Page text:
Protecting Your Home & Preparing to Evacuate
Living in Aliso Viejo means your home might be susceptible to unpredictable disasters including wildfires and earthquakes. It’s important to understand your hazards and prepare accordingly.
Have you ever wondered if your home is in the high-fire severity zone or a high ground shaking area in an earthquake?
The Orange County Fire Authority’s campaign Ready, Set, Go provides tips to live by when preparing for wildfires and other hazards.
Get Ready! Survey your place of residence. Check for any and all possible vulnerabilities your home may have to wildfires. View specific survey criteria.
Create a defensible space. Simply, a defensible space is the outdoor landscape between your home and the approaching fire. Be vigilant in managing and maintaining your outdoor space. Even techniques and practices as simple as planting fire-resistant plants and ridding your yard of dead vegetation are easy ways to help reduce the threat of wildfires to your home. For more detailed information on creating a defensible space around your home, please visit Vegetation Management.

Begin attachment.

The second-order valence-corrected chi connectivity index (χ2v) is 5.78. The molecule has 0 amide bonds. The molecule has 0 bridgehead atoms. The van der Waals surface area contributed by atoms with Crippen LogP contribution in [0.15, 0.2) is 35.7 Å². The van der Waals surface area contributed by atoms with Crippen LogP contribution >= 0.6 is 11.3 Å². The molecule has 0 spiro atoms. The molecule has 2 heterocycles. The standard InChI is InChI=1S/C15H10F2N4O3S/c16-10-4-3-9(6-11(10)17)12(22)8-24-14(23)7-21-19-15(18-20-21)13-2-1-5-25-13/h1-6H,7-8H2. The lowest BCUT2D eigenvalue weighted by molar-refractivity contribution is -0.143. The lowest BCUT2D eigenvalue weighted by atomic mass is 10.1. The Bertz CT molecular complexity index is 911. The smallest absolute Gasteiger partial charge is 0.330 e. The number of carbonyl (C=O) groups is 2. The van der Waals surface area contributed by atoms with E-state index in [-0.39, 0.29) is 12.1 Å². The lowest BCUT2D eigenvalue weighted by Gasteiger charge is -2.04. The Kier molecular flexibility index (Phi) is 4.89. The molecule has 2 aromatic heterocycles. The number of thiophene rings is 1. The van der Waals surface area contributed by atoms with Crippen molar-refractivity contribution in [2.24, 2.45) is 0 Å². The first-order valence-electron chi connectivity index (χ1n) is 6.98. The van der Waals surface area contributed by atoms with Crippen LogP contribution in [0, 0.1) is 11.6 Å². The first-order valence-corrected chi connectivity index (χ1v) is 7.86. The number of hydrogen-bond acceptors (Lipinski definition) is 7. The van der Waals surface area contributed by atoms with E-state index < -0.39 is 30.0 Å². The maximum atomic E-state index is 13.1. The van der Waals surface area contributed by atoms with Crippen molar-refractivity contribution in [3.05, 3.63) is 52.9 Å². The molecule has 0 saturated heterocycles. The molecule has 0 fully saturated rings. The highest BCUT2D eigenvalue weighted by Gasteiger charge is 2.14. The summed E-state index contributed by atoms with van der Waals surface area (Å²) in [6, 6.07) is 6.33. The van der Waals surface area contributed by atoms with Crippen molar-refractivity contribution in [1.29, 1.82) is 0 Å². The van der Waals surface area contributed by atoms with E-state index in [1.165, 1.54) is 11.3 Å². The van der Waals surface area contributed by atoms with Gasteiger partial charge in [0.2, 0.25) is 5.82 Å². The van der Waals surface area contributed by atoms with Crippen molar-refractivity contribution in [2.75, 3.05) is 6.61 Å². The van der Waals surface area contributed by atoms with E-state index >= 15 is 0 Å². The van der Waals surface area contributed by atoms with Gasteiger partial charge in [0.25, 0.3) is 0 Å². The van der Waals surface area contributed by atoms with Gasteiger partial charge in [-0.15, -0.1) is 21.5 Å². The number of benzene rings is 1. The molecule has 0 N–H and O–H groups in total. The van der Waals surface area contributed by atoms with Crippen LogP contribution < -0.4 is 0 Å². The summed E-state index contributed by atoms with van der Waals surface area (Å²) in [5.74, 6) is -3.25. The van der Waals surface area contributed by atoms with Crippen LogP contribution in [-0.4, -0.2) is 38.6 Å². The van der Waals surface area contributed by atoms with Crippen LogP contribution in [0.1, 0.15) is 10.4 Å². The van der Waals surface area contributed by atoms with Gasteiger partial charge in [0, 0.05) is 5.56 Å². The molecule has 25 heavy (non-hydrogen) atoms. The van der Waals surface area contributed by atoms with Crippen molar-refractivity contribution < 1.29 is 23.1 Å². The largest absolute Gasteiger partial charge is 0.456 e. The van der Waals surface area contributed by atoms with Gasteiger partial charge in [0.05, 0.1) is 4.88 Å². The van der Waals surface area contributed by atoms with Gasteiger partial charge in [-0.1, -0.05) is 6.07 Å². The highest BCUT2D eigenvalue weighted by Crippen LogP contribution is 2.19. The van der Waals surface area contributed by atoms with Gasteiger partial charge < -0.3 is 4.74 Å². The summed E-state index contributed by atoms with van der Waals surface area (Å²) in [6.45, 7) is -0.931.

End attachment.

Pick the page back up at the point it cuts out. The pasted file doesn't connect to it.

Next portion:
Get Set! Pack a Disaster Kit and a Go! Bag. You want to keep items in your kits and bags that will you sustain life for 5 to 7 days after potential evacuation. Some key items are prescription medications, important documents, food, clothing, and water. Remember that the kits and bags should be personalized to fit your needs. View more information on potential items and ways to pack your kits and bags (PDF).
Get Going! If you find yourself in a situation where you have to evacuate, you want to be able to immediately answer a few important questions:
- When to leave?
- Where to go?
- What to take?
- How are you going to get there?
An escape route is a preplanned route designed to help your family get to a safe area during a wildfire. It’s important to map out several routes out of your neighborhood in case roads are blocked or unsafe for travel. See OCFA’s tips for evacuations (PDF). In a disaster, the evacuation routes, shelter locations and all other pertinent emergency information will be relayed to the public via AlertOC, through the City’s Public Information Officer, and by first responders on-scene.